Flying Squirrels, Spotted Owls, and Truffles

Sun, 18 Feb 2018 10:54:19 PST
Thought you'd enjoy the post below, on truffles. The Pacific Bulb society is an
international and erudite group who usually discuss bulbs (quite beyond my level
of knowledge, but fun to read) ... but this time of year, the subject varies,
and you can tell it is winter in other parts of the world because the subject
matter gets quite silly. We just finished a discussion on whether Beaujolais is
the best wine to accompany braised ground hog. I thought it was too light, and
suggested Cabernet sav. for braising and merlot to accompany. 

I am happy to pick you up at the ferry on 7 March, save you some traveling
costs, and I'm going right by there. I know a couple of nice spots for a late
lunch/early dinner in Nanaimo after your appointment, and will drop you off at
Little River on our way back up the island.

-----Original Message-----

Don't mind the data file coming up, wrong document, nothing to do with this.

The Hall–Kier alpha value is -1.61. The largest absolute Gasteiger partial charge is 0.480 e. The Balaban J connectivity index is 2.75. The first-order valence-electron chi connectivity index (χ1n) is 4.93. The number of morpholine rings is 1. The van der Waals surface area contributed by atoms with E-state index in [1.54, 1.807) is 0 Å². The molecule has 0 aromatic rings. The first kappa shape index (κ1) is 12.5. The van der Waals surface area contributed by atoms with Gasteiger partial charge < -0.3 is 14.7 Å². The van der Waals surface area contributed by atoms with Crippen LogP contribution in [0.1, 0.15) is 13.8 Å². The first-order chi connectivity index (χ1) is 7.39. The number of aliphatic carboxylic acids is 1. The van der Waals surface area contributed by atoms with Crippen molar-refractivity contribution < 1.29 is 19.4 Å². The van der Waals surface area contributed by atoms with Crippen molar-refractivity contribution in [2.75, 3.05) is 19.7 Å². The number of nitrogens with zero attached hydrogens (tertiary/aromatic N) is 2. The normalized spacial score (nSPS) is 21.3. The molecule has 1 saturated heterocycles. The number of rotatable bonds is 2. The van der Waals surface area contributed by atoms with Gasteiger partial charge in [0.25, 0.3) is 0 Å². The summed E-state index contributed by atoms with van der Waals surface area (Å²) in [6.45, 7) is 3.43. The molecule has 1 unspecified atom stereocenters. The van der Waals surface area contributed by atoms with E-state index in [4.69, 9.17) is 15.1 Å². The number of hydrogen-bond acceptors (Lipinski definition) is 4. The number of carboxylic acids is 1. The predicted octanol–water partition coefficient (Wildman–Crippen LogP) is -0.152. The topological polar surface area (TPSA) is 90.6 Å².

From: pbs [] On Behalf Of Judy
Sent: Sunday, February 18, 2018 5:25 AM
Subject: [pbs] Flying Squirrels, Spotted Owls, and Truffles

 From a recent lecture I attended on Mushrooms Matter:

Consider this: there are truffles that grow in the old growth forests of the
Pacific Northwest. They may not be as flavorful as the truffles of France and
Italy. But they are indisputably truffles.


Flying squirrels love to eat truffles. And spotted owls love to eat 
flying squirrels. [These happen to be a great horned owl and her owlet, 
but they are what I have to photograph around here.] So the squirrels 
consume truffles, the owls consume squirrels. What does the truffle get 
out of this? Both squirrels and owls excrete spores, "planting" more 
truffles. Interconnections of the web of life.

from Judy in western New Jersey, where we got about 6 inches of snow 
last night, and this morning is clear skies and sunny.

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